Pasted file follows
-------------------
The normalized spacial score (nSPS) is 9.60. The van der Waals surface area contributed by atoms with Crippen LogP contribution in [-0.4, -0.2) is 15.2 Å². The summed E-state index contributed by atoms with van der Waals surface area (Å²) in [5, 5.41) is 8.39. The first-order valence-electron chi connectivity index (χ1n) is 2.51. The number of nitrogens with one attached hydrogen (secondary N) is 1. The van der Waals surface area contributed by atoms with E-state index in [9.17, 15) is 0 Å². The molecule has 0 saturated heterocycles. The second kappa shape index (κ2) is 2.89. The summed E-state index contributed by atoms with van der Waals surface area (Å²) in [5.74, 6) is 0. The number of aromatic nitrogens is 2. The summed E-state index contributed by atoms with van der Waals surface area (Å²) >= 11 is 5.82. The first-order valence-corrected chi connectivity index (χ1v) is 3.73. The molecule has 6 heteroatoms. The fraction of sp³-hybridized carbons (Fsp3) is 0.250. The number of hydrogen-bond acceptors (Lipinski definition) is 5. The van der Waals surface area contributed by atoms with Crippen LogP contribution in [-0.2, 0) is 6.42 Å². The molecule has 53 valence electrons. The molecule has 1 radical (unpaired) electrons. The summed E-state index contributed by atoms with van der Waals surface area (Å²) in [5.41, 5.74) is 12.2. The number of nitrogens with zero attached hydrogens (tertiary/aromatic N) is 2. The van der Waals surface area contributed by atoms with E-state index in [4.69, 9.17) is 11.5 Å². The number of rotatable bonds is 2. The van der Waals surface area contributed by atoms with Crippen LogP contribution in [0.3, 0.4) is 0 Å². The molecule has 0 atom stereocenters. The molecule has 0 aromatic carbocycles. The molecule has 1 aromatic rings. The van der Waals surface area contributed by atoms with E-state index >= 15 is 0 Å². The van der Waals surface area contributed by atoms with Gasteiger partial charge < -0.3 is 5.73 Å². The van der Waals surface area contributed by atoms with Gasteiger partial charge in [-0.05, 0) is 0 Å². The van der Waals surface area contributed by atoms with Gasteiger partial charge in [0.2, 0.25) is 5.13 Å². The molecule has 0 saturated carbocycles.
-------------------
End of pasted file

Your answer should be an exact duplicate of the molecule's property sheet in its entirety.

The normalized spacial score (nSPS) is 9.60. The van der Waals surface area contributed by atoms with Crippen LogP contribution in [-0.4, -0.2) is 15.2 Å². The summed E-state index contributed by atoms with van der Waals surface area (Å²) in [5, 5.41) is 8.39. The first-order valence-electron chi connectivity index (χ1n) is 2.51. The number of nitrogens with one attached hydrogen (secondary N) is 1. The van der Waals surface area contributed by atoms with E-state index in [9.17, 15) is 0 Å². The molecule has 0 saturated heterocycles. The second kappa shape index (κ2) is 2.89. The summed E-state index contributed by atoms with van der Waals surface area (Å²) in [5.74, 6) is 0. The number of aromatic nitrogens is 2. The summed E-state index contributed by atoms with van der Waals surface area (Å²) >= 11 is 5.82. The first-order valence-corrected chi connectivity index (χ1v) is 3.73. The molecule has 6 heteroatoms. The fraction of sp³-hybridized carbons (Fsp3) is 0.250. The number of hydrogen-bond acceptors (Lipinski definition) is 5. The van der Waals surface area contributed by atoms with Crippen LogP contribution in [-0.2, 0) is 6.42 Å². The molecule has 53 valence electrons. The molecule has 1 radical (unpaired) electrons. The summed E-state index contributed by atoms with van der Waals surface area (Å²) in [5.41, 5.74) is 12.2. The number of nitrogens with zero attached hydrogens (tertiary/aromatic N) is 2. The van der Waals surface area contributed by atoms with E-state index in [4.69, 9.17) is 11.5 Å². The number of rotatable bonds is 2. The van der Waals surface area contributed by atoms with Crippen LogP contribution in [0.3, 0.4) is 0 Å². The molecule has 0 atom stereocenters. The molecule has 0 aromatic carbocycles. The molecule has 1 aromatic rings. The van der Waals surface area contributed by atoms with E-state index >= 15 is 0 Å². The van der Waals surface area contributed by atoms with Gasteiger partial charge < -0.3 is 5.73 Å². The van der Waals surface area contributed by atoms with Gasteiger partial charge in [-0.05, 0) is 0 Å². The van der Waals surface area contributed by atoms with Gasteiger partial charge in [0.2, 0.25) is 5.13 Å². The molecule has 0 saturated carbocycles.